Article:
How Can Couples Therapy Help?


Could couples therapy be just what your relationship needs?

What if you and your loved one are living the opposite of happily ever after? Do you feel less than loved in your partnership? Are your disagreements creating tensions and distance between you instead of leading to mutually satisfying solutions? If your partnership is yielding too much negative energy, maybe it's time to reverse the trend. How can couples counseling help?  

While couples counseling encompasses a wide range of philosophies and techniques, three levels of interventions stand out for me as critical for successful outcomes. First, an effective marriage therapist will coach the two of you in the skills for talking together about sensitive issues that enable couples to succeed as partners in life. The therapist also hopefully will guide you in using conflict resolution skills on your especially sensitive issues.

Second, a good marriage counselor can help you glance backwards to understand how your problems developed. Third, a potent therapist can identify and clear the subconscious trapped emotions that fuel strong emotions like anger and anxiety. The terminology I like best for these three aspects of couples treatment come from my therapy colleague Matthew LeBauer: How-to, How-come, and Landmines. Thanks Matt!

To illustrate the three levels of intervention, here's a case from my practice: Jerry and Nora (names changed) sought therapy to end their chronic bickering.

Level I: How-To

Marriage is a high-skilled activity. Technique for communication in relationships matters. Jerry and Nora needed coaching to upgrade their skills in four arenas. They learned how to:

1)      Talk and listen cooperatively instead of becoming adversarial

2)      Keep their interactions in the calm zone, with zero emotional escalations

3)      Resolve their differences with what I call the win-win waltz

4)      Sustain a steady flow of loving appreciation, affection, and pleasure

Over a series of sessions, plus home practice on my website, Jerry and Nora found that as they knew better, they began to do better.

Level II:  How-Come

Pulling up old habits by their roots helps make changes permanent. Where had Jerry and Nora learned to bicker? In a household where parents speak English, the kids learn English. If they speak fighting, the kids learn the language of arguing.

Jerry learned in his family to be insistent; whoever hung in there the loudest and longest got his way. Nora's parents were too swamped to listen to the specific preferences of any of their seven children. Nora learned to give up before even saying what she wanted, and then to issue criticisms to vent her disappointment when her parents or siblings made decisions that differed from her preferences.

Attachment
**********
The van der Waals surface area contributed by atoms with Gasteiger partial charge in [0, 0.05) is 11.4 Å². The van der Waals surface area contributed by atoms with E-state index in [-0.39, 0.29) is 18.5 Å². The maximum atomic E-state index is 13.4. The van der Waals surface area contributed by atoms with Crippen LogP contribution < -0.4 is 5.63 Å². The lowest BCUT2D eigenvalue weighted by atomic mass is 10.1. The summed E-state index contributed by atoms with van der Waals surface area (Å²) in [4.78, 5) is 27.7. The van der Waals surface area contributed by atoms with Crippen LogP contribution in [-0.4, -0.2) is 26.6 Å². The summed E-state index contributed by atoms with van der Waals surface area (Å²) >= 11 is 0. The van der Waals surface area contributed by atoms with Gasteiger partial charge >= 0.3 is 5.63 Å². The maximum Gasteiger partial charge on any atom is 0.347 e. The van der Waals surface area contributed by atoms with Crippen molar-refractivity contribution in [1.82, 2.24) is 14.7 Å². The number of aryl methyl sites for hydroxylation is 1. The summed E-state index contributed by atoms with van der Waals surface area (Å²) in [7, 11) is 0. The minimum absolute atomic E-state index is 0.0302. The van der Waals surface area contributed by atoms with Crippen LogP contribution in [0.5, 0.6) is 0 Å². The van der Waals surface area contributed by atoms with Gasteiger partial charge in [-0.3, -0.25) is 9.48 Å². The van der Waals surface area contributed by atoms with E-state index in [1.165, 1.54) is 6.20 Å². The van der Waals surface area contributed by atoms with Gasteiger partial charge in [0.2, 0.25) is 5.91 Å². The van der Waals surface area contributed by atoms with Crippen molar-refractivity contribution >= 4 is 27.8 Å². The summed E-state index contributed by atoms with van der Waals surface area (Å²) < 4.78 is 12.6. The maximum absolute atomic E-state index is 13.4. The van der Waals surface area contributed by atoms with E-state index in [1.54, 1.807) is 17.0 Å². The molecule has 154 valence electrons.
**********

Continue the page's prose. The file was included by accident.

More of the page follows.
As a married couple, Jerry and Nora triggered each others' skill glitches. Jerry insisted on his way; Nora refrained from saying her preferences and then criticized Jerry's decisions. Jerry felt unfairly judged. When he snapped back defensively, his barbs invited further criticism from Nora, and round and round they went.

In sum, Nora and Jerry's conflict patterns stemmed both from the habits they'd learned from their families of origin, and from interaction cycles they had developed in response to each other.

Level III: Landmines

Identifying and clearing landmines deeper emotional well-springs of negative feelings--completes the therapy process. Deeper, as described by psychologist John Norcross, refers to subconscious feelings that occurred historically earlier in life, and/or that are less accessible to conscious awareness.

To access clients' landmine issues, I listen closely for clients:

a) Metaphorical words of distress: "I feel hijacked."
b) Thoughts that trigger intense negative feelings: "She doesn't treat me like number one!"
c) Specific situations that regularly evoke strong feelings: "I hate being interrupted!"

Nora's frequently critical tone of voice could trigger a geyser of resentment in Jerry. While no one likes to receive criticism, Jerry's hyper-intense response to feeling unjustly accused stemmed from having been the recipient of unjust accusations in his youth from his dad.

Similarly, Nora's anger surged when she experienced Jerry as not listening to her, a situation that felt to her like a repeat of her growing up experiences in her family of origin.

My favorite techniques for neutralizing landmines are a depth dive, which I describe in my book From Conflict to Resolution, and energy therapy strategies from Bradley Nelson's The Emotion Code.

Jerry and Nora completed all three levels of treatment: How-to, How-come, and Landmines. While they still experience occasional bumps, overall they now enjoy a vastly more collaborative, affectionate and bicker-free relationship. Mission accomplished!

Susan Heitler, PhD, a Denver Clinical psychologist, is author of multiple books including From Conflict to Resolution and The Power of Two. A graduate of Harvard and NYU, Dr. Heitler's most recent project is an online program,, that teaches the skills for relationship success.

More couples counselor advice from YourTango:

This article was originally published at . Reprinted with permission from the author.